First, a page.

I like sudden plunges into shocking cold. I like feet of clay that eventually crumble. I like the fly in the ointment, the twist in the tale.



And I think I'm going to be ordering some more William Maxwell books.

13 comments:

Jo said...

Ooh! Another one to add to my list. Hmm. Oddly enough, my library has a biography of his and a book of literary criticism based on his works... but no actual books.

Dave Hingsburger said...

A fulminating glance ... oh my. Another great review ... I love discovering books by accident ... coming upon them by chance rather than design. I imagine that one day I'll be reading a book by this woman named Shannon ... and I'll wonder why her editor didn't question the use of the word 'fulminating' but I'll keep on reading nonetheless.

Shan said...
This comment has been removed by the author.
Shan said...

Whaddya mean? What's wrong with my use of the word "fulminating"?

You've obviously never been incinerated by a glance from my mother.


ful·mi·nate (flm-nt, fl-)
v. ful·mi·nat·ed, ful·mi·nat·ing, ful·mi·nates
v.intr.
1. To issue a thunderous verbal attack or denunciation: fulminated against political chicanery.
2. To explode or detonate.
v.tr.
1. To issue (a denunciation, for example) thunderously.
2. To cause to explode.
n.
An explosive salt of fulminic acid, especially fulminate of mercury.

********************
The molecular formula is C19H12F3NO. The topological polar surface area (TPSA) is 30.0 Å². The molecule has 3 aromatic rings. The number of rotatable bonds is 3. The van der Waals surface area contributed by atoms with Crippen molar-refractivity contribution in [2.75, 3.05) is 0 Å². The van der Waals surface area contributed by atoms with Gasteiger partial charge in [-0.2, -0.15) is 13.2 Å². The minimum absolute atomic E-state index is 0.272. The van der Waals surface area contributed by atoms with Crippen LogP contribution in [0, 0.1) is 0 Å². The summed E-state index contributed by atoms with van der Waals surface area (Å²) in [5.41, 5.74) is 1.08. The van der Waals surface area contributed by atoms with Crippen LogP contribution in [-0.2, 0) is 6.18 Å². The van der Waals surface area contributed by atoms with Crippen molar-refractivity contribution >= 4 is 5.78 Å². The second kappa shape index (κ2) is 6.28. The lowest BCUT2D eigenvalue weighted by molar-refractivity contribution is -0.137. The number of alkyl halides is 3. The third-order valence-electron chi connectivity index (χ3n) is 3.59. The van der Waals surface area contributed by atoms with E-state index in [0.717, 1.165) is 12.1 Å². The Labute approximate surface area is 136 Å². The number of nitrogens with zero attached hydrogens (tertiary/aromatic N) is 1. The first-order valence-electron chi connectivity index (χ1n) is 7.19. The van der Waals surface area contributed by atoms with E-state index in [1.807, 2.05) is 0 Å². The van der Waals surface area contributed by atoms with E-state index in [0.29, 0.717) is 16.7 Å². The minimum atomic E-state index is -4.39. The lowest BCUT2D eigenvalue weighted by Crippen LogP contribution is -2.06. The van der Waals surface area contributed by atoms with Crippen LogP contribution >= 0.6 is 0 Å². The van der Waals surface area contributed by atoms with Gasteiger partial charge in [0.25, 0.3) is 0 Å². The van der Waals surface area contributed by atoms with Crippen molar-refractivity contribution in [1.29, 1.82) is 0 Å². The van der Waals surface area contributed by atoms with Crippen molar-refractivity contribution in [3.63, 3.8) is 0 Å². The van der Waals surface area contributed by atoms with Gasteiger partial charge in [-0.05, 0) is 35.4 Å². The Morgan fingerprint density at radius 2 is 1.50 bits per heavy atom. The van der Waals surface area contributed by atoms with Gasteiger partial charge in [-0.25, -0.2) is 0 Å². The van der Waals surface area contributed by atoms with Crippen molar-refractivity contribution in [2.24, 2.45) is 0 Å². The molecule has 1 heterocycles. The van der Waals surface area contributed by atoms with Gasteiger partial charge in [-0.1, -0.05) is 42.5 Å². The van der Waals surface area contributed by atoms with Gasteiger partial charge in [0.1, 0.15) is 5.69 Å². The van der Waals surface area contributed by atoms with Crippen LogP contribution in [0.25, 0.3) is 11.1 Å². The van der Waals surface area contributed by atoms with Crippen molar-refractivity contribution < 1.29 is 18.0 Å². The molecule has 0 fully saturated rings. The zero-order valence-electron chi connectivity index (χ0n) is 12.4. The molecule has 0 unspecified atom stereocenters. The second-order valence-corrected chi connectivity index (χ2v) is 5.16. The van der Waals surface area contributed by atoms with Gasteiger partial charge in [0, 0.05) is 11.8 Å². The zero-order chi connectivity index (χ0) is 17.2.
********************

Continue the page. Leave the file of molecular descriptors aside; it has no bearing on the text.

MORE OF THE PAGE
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[Middle English fulminaten, from Latin fulminre, fulmint-, to strike with lightning

lizbon said...

Nice! And I was just deciding whether to swim today.

kate said...

Intriguing.

Dave Hingsburger said...

Um, Shan, dearest, I know what fulminating means. Really, I do. And as for glances that draw blood, my mother calls Count Dracula, "that amateur in a cape" but fulminating is just a word, forgive me, that's a bit over the top don't cha think? I've editted a few books in my day (helping young authors get published, my way of giving back) and I'd never let 'fulminating' slip by but maybe that's just me. What say you all?

By the way were you fulminating when you wrote 'whaddya mean?' I really do hope you are smiling through this interchange because I am.

Shan said...

No, no, you are entitled to take exception to 'fulminating'. I believe experience trumps a novice's love of hyperbole.

kate said...

Since he asked .... I'll throw in my 2 cents.

First off, any mother's glance can be fulminating. Oh indeed. (Maybe it's a mother / daughter thing.)

Second off, in this case it suits both Shan's language and story-telling style. I can easily visualize the glance with her description. As an editor (which I happen to be) I'd let it stand.

Anonymous said...

Shannon, As you mom's younger brother, I always thought those fulminating glasses were the need for corrective lenses. Silly me.

Stace' said...

1 question...

Did the book make you cry?

Shan said...

Stace, the book didn't make me cry. It made me uneasy.

Tabatha said...

My friend, I enjoy the way you write. You need to write your book. Do you have an idea in mind?

You make me want to read these books that you review.